Two nights ago, my debit card was declined at a pizza place. Confused, I frantically checked my bank account and realized that someone, who definitely wasn't me, had made a recent purchase in New York. Flustered, I called my bank and told them about my situation. The very nice woman calmly responded, "Yes, you are experiencing card fraud. We shut down your card hours ago."
Which is all fine and dandy, since they're doing their jobs and all - but I obviously had no idea. My debit card was closed at 4:23 that morning, and I was huddled in a dark parking lot just past 6:00pm trying to figure it all out. I was told that I could pull out cash at a bank location with an ID and that a new card and paperwork would come to me within five to seven business days.
Furthermore, the fraudulent charge was $100 at a New York Walgreens. I couldn't think of a more lame place to spend stolen money. So, whoever did this, I expected better from you. Their next stop was a hotel, but the card was closed by then. My criminals went wild at a pharmacy and then tried to sneak into a hotel with their spoils.
I got off the phone and my boyfriend gave me a hug. "You did a good job. You asked all the right questions." I laughed. For my job, I regularly write press releases, tip pieces, and give presentations on how to protect your personal information. I know many of the ins and outs of card and ID fraud. I am very careful and don't even know how this could have happened. The last place I used my card before it was hijacked was McDonald's. And if McDonald's betrayed me - well, we have bigger problems.
"Thank you." I responded, truly glad that I didn't sound like a nut-job while talking to the bank people. I wasn't as upset or as frazzled as I could have been. I would get the money refunded, and they were launching an investigation (which sounded exciting, honestly). Mostly, it reminded me of a similar conversation I had about six years ago.
It was around the holidays, and I was driving a friend to Wildlights at the Columbus Zoo. I was 18 at the time, meaning I had my license for two years. I'm not sure if it was the excitement of meeting our friends for some LED light-and-animal fun, or the nervousness I always experience when driving, but I didn't turn my headlights on all the way. It was pretty dark, and I only had my fog lights on.
About a minute from my house, I was pulled over by a police officer. He asked for my license and registration and if I knew why I had been pulled over. "Was I speeding?" I asked, with probably the same tone of voice Bambi would use if he was able to drive a car, speak like a human, and had been pulled over for the first time. "No," he responded. "Your lights aren't on." I was instantly embarrassed, apologized, and turned on the headlights. I was lucky to only get off with a warning, and started to drive away. "Wow, you handled that really well," my friend said. "I thought you would be really nervous or upset but you weren't!"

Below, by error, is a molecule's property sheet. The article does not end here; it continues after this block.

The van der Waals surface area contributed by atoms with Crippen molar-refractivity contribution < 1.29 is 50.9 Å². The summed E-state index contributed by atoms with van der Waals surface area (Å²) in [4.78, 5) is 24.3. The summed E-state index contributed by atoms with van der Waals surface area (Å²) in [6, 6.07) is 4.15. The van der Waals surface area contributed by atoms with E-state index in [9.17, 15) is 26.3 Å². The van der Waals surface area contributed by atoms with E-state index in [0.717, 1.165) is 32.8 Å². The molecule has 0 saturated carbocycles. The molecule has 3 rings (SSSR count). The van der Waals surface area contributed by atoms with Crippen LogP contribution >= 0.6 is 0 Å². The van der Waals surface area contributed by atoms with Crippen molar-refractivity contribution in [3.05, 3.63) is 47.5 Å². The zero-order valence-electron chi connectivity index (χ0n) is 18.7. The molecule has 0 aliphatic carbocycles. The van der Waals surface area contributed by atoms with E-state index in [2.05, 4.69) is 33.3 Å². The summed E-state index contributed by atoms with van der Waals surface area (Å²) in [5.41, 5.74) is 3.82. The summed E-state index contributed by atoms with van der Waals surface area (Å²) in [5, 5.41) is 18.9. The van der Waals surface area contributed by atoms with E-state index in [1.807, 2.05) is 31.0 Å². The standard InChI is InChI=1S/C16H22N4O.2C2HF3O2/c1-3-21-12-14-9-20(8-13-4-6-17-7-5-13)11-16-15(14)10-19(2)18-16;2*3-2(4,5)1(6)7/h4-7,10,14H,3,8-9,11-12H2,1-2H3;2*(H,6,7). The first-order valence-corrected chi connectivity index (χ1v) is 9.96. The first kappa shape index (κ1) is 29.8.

I think about that moment often, or rather, when something "big" happens. I am anxious and easily put on edge - this is no surprise to anyone who knows me or has read other posts. But it seems to me, that it is always the little things that get to me the most. Everyone says not to sweat the little stuff, but despite my best efforts, the little stuff is what makes me perspire the most. Whenever something actually nerve-wracking happens, I thankfully tend to handle it like a normal person.
Perhaps each little thing prepares me for the next big thing. They are all practice runs, and by the time I really experience something bad, I'm ready. Or maybe my paranoid nature and overthinking readies me for these situations, since I've played out worst case scenarios in my head over and over. I expect the big things, but the little things, like dropping a spoonful of tomato soup on a white shirt or a friend making a small, snide comment send me reeling. Those always catch me by surprise.
It's like each small thing is a Jenga block being removed from the tower. Every time a piece is gone, I'm filled with panic and holding the moment in sweaty palms, unsure of what to do next. Other blocks keep getting pulled out, while the tension heightens, then suddenly, it all falls (symbolizing the big thing). But by that point, I laugh and say "Well, we knew this was going to happen. It's why we play."
My brain isn't too heavily staffed in the "not caring" department, but that is because I do care - about a lot. Training myself to let the little things go is a constant work and progress. But if the tower is going to eventually fall, we might as well have fun and let loose along the way. C'est la vie, right? Such is life. Ask yourself, more like remind yourself, what truly matters. You don't deserve to waste energy. At times, we only have so much of it.
Have a great weekend, everyone. Go crazy spending money at a Walgreens or something. And don't be afraid when your Jenga tower falls. We can always build it back up again.